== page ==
Manager of Community Programs & Resources, Melanoma Canada
In recent years, innovations to help the body’s immune system destroy cancer cells have been life-changing for patients.
Melanoma is more than skin deep. It’s a very serious form of skin cancer. In 2021, an estimated 8,700 Canadians learned that they had the disease — an increase of 8.5 per cent over the previous year. More than 1,200 died from melanoma in 2020. It can spread to other areas of the body, making it potentially deadly for anyone regardless of age, gender, or race.
Non-melanoma skin cancers are more common, with over 80,000 cases diagnosed each year. Basal cell carcinoma is the most commonly diagnosed, but it’s less deadly as it’s less likely to metastasize. Melanoma and non-melanoma cancers can have significant health consequences, underscoring the need for prevention (practising sun-safe behaviours, such as wearing broad-spectrum sunscreen), early detection, and effective treatment options. The leading cause for both types of cancers is ultraviolet exposure from the sun or artificial sources, such as tanning beds.
Make early detection a priority
Compared to other types of cancer, signs of skin cancer are visible on a patient’s skin. With that in mind, experts suggest checking your skin and moles monthly. Look for asymmetry, irregular borders, colour, diameter (greater than six millimetres), and evolution (recent changes in moles). Should you spot anything troubling, talk to your doctor about getting a referral to a dermatologist, who may perform a biopsy of the suspicious skin lesion(s). If skin cancer is found, it can often be addressed through surgery or radiation, according to Mary Zawadzki, Manager of Community Programs and Resources at Melanoma Network of Canada.
“For patients whose cancer has metastasized or who didn’t benefit from radiation or surgery, there are other treatments, including immunotherapy,” says Zawadzki. “It’s one of the newer tools available, along with topical chemotherapy (a cream or gel applied directly to the skin, for example) and targeted therapy.” Immunotherapy uses drugs given intravenously to enable the body’s own immune system to destroy cancer cells. Meanwhile, targeted therapy is administered in pill form and focuses on tackling the specific gene mutations of a cancerous tumour.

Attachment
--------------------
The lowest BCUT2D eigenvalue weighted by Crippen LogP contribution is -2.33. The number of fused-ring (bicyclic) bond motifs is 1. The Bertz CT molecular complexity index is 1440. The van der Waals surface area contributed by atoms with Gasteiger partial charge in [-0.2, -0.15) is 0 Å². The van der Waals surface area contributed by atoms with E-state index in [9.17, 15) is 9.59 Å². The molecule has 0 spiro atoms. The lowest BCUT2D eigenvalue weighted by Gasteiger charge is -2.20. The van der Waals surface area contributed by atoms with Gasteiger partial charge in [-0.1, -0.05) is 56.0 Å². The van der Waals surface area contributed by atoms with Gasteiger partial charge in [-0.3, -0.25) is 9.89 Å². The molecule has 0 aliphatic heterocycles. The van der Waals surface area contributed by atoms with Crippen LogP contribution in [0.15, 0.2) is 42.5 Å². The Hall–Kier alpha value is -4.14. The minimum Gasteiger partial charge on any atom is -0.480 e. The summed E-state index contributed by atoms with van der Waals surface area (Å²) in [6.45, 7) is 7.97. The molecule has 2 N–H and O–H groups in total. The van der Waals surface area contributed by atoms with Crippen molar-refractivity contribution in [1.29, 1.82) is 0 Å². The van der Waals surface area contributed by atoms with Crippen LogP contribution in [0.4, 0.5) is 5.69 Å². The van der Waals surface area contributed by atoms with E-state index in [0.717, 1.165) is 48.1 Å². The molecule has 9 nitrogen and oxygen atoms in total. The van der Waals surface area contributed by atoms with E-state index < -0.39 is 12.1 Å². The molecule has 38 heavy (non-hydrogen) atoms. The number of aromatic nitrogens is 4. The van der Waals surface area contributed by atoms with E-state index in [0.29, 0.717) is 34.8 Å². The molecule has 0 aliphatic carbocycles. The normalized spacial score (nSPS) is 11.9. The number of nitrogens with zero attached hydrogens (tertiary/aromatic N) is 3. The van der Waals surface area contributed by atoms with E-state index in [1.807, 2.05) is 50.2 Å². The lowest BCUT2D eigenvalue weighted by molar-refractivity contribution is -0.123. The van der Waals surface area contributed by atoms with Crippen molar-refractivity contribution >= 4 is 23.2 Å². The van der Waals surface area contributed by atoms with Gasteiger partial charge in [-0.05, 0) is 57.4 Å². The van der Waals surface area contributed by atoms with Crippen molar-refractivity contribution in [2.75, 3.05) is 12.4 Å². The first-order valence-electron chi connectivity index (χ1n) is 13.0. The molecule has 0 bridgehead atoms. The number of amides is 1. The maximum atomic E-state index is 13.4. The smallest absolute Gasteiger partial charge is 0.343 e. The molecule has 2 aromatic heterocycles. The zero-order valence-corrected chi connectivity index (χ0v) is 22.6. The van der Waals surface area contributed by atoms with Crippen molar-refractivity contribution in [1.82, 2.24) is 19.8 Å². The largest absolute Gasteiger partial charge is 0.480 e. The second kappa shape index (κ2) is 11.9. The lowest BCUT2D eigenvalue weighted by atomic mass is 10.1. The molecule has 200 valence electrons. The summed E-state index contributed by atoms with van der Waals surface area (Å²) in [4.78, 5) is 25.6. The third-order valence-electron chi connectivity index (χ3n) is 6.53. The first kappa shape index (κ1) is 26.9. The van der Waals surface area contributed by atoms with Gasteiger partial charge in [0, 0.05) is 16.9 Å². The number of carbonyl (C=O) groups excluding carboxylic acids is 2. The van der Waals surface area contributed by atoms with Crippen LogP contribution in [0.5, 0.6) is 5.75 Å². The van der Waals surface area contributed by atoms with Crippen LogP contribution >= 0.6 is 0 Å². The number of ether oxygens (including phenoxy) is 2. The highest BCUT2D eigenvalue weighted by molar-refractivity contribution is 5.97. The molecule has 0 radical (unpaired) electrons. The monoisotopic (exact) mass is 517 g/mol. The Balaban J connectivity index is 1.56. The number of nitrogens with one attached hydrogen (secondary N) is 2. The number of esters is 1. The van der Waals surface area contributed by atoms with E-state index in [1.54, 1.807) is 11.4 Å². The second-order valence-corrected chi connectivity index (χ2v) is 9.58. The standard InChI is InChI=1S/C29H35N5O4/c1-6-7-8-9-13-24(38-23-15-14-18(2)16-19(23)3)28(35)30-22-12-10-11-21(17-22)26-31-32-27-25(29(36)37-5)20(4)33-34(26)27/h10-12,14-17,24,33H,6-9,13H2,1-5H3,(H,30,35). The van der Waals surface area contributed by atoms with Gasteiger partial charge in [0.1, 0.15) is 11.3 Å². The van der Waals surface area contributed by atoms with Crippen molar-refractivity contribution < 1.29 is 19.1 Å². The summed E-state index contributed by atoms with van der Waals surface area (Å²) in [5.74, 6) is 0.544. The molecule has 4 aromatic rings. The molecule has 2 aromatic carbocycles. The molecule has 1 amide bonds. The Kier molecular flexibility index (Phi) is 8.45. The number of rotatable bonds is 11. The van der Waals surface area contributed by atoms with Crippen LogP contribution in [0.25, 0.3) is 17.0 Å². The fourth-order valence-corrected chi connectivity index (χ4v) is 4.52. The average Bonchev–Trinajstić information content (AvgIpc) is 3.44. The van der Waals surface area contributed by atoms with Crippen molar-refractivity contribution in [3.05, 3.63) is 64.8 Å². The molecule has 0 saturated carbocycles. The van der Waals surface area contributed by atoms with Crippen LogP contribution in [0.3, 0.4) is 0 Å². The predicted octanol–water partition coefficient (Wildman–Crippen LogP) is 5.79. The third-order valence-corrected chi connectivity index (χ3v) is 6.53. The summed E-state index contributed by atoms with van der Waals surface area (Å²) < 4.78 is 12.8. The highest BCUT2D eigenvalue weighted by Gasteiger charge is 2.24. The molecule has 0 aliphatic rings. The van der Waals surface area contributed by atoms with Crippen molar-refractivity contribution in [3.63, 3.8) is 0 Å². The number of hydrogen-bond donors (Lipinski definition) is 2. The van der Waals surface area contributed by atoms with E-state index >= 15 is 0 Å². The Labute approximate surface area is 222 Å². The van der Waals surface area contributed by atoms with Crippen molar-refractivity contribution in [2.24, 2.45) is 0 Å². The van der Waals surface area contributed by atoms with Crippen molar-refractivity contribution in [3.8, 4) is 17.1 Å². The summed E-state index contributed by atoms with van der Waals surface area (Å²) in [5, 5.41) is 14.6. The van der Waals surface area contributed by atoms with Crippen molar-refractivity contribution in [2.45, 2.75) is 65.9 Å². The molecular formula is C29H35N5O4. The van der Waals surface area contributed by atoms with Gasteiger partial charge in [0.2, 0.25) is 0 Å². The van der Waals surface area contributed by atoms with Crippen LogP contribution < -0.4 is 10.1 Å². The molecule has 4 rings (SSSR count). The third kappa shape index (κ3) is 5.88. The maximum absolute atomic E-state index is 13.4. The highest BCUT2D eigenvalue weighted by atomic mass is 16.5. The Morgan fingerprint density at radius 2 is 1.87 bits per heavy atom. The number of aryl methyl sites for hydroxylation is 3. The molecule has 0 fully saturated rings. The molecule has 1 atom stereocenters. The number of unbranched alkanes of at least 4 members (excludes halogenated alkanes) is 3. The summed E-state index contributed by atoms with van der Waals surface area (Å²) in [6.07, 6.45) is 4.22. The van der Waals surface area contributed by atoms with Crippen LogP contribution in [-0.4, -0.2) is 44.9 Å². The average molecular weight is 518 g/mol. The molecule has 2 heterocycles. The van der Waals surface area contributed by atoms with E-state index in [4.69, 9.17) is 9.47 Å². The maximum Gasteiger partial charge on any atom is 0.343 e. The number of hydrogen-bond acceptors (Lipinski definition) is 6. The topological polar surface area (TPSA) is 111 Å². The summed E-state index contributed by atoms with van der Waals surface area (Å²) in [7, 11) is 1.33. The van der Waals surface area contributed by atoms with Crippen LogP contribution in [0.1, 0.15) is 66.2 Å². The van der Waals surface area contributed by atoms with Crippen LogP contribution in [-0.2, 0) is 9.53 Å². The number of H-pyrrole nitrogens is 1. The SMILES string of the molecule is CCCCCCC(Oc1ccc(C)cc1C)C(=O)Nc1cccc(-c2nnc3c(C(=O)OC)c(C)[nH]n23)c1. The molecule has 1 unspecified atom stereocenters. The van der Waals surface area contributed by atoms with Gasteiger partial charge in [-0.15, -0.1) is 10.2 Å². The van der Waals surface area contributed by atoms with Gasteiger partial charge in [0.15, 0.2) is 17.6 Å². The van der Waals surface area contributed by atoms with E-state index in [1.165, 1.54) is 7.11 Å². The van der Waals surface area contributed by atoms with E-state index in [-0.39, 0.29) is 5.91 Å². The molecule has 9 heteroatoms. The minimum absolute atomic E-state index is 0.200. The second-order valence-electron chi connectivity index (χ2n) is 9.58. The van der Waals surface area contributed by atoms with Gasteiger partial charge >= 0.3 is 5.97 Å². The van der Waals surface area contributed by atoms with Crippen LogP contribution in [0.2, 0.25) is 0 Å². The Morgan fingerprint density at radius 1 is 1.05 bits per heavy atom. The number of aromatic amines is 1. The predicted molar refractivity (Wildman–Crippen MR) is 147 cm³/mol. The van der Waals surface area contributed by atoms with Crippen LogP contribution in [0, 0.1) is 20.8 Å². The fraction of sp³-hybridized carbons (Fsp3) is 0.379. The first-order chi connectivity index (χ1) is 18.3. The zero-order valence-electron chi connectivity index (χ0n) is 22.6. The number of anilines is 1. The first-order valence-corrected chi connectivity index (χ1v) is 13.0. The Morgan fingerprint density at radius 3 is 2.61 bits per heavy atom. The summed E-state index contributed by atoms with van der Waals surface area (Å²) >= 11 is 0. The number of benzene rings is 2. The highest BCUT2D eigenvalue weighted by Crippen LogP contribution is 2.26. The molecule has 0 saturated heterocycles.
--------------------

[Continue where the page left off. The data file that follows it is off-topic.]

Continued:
Advanced tools for metastasized disease
Being diagnosed with melanoma just a decade ago was devastating to patients, Zawadzki notes. “If the disease couldn’t be controlled through surgery or radiation, an oncologist’s toolbox of treatment options was very limited. These new immunotherapies have been ground-breaking. They’ve allowed people to have a greater sense of hope that they can combat this disease. People can move forward and have a great quality of life.”
New treatments for cancer that has spread can also be used for melanoma and non-melanoma types, which include basal cell carcinoma (BCC) and cutaneous squamous cell carcinoma (cSCC). It’s rare that non-melanomas will spread, but it’s much more common with cSCC if left untreated. For early-stage localized cSCC, a doctor may remove it surgically or through freezing or scraping. These measures may not work if the cSCC is able to grow. For example, an cSCC on the cheek could metastasize to lymph nodes in the neck area. In cases of advanced disease, immunotherapy may be recommended.
As is the case with many cancer types, early detection is key, Zawadzki emphasizes. She suggests Canadians remain diligent about checking for changes in their moles and seeking medical attention without delay if any problems are identified.
This article was made possible with support from a leading research-based pharmaceutical company.